Over the following centuries various breathing and movement arts were developed, some of which have survived to today. Additionally, schools of internal alchemy developed complex meditation and visualization techniques designed not only to increase health and longevity, but also allow the practitioner to experience mystical realization and transcendent states. All of these contributed to the Nourishing Life schools that have come down to us today. For a more in depth look at the historical development of Nourishing Life practices and Dao Yin as a progenitor of modern Qigong please see Kohn (2008) or Liu (2010).

Modern Qigong

The modern Qigong movement was born at the dawning of the People’s Republic of China (established 1949). One of the earliest promoters of taking older methods of self-cultivation and reformatting them for modern consumption was an unassuming person by the name of Liu Guizhen (刘贵珍; 1920 – 1983). Liu, a minor public servant, suffered from ongoing health issues including gastric ulcers and insomnia. He eventually regained his health in 1947 after practicing breathing and meditation exercises taught to him by his paternal uncle, Liu Duzhou. When Liu Guizhen returned to work a healthy man, his Communist party supervisors took notice. Liu was then tasked with secularizing and simplifying the methods he had learned so that the average person could learn from them and benefit their health. At that time in history the ratio of doctors to the general population in China was an appalling 1:26,000. Hence, Communist Party administrators were eager to promulgate an inexpensive method for people to care for their own health. This also fit into the idea of self-strengthening that was a goal of both individual Chinese as well as the nation as a whole. (Chen, 2003)

Around this same time these newly created exercises needed a newly created name that did not link them to their religious or cultural past; after all, a new China needed new things devoid of connection to ‘feudalist superstition’. Liu Guizhen and Huang Yueting, director of Research Office of the Heath Department of Southern Hebei, decided on the term Qigong to represent these new practices. While the word Qigong had previously existed in several earlier texts, it had never before been widely used to describe the various techniques of the Nourishing Life practices that would later come under its umbrella.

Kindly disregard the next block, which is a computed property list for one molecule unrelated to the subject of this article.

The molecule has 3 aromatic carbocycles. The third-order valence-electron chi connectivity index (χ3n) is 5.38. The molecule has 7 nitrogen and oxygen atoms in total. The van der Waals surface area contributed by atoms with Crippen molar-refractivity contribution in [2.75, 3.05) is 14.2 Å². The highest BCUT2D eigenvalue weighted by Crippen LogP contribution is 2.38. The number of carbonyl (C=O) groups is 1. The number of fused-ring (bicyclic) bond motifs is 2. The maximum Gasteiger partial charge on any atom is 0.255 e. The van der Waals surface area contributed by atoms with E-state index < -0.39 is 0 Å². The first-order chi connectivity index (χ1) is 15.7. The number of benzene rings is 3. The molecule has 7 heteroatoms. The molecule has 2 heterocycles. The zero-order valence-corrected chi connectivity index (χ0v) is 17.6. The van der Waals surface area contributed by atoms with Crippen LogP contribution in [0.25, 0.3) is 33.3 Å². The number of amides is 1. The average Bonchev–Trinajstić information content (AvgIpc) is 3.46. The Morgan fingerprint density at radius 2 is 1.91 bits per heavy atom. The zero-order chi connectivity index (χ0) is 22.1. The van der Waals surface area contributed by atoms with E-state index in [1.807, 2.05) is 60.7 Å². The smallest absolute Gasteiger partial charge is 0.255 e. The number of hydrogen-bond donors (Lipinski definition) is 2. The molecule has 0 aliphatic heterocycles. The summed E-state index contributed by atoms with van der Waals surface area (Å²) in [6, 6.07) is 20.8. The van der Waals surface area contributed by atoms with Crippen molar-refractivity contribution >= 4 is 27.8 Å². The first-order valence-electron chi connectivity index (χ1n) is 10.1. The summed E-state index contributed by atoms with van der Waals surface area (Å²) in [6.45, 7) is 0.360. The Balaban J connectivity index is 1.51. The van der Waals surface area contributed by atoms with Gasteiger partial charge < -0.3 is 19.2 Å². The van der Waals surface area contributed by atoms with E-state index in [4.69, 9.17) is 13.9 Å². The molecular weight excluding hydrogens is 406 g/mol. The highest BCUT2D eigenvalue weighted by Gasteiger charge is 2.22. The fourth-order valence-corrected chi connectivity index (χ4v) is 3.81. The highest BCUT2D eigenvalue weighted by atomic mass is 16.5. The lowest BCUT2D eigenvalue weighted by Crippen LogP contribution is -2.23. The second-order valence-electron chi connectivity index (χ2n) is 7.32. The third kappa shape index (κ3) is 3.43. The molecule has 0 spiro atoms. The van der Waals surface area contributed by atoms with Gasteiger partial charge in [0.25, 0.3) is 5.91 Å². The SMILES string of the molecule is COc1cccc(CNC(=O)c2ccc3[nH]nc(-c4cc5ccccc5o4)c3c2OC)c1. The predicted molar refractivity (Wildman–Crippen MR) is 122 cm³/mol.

Throughout the 1950s Qigong became increasingly popular in China, especially among the educated and political elite. Numerous Qigong hospitals or sanitaria were created, including the famous Beidahe Sanitarium headed by Liu Guizhen himself. In 1956 Hu Yaozhen opened the first Qigong hospital in Beijing. At this time Qigong was closely associated with Chinese traditional medicine, and several books for mass consumption were published on the topic.

During the years leading up to and through the Cultural Revolution (1966 – 1976) Qigong enters a time of official governmental persecution and disavowal. Many famous people, including Liu Guizhen, were persecuted; in 1965 Liu was expelled from CCP as the “creator of the poisonous weed of qigong.” (Chen, 2003) After this time however, in the 1980s Qigong enjoyed a tremendous renaissance. Different from before however, this time Qigong becomes a practice of the masses outside of hospital or other medical settings, instead being practiced en masse in places such as public parks.

During this period of renaissance Qigong sometimes took on a decidedly different flavor. While previously Nourishing Life practices were methods of achieving health, or adjunct methods of spiritual practice (e.g., in Daoist movements), now Qigong had started filling the spiritual void left in the wake of Communist suppression of traditional religion. Qigong began to associate breathing and movement exercises with messianism, the development of paranormal abilities in humans, pseudoscientific research, and the overall regeneration of mankind and the Chinese nation – all of this being coined a ‘Qigong Fever’ (Qigong Re 氣功熱). During this same period external Qi healing (wai qi liao fa 外氣療法) is popularized although prior to this time it was rarely seen in classical medical literature. (Palmer, 2007)

As the popularity of Qigong grew, so also did the number of Qigong teachers. Many of these, often times self-proclaimed ‘masters’, relied on personal charisma as the sole criteria for legitimacy. Certainly, some teachers of this period created valuable modes of practice. Yet others trafficked in either quackery or stage magic, demonstrating their ‘skill’ by such feats as levitating cigarettes or setting things on fire with the power of their Qi alone. (Palmer, 2007) What did happen was that it became increasingly difficult to find classical practices and teachers with historic lineages (or even modern teachers with something substantial to teach) in the milieu just described. As this ‘Fever’ started dying down through the 1990s and into the beginning of the 21st century, much of the more fantastic aspects of Qigong, those aspects that amounted to a modern artificially created tradition, dwindled.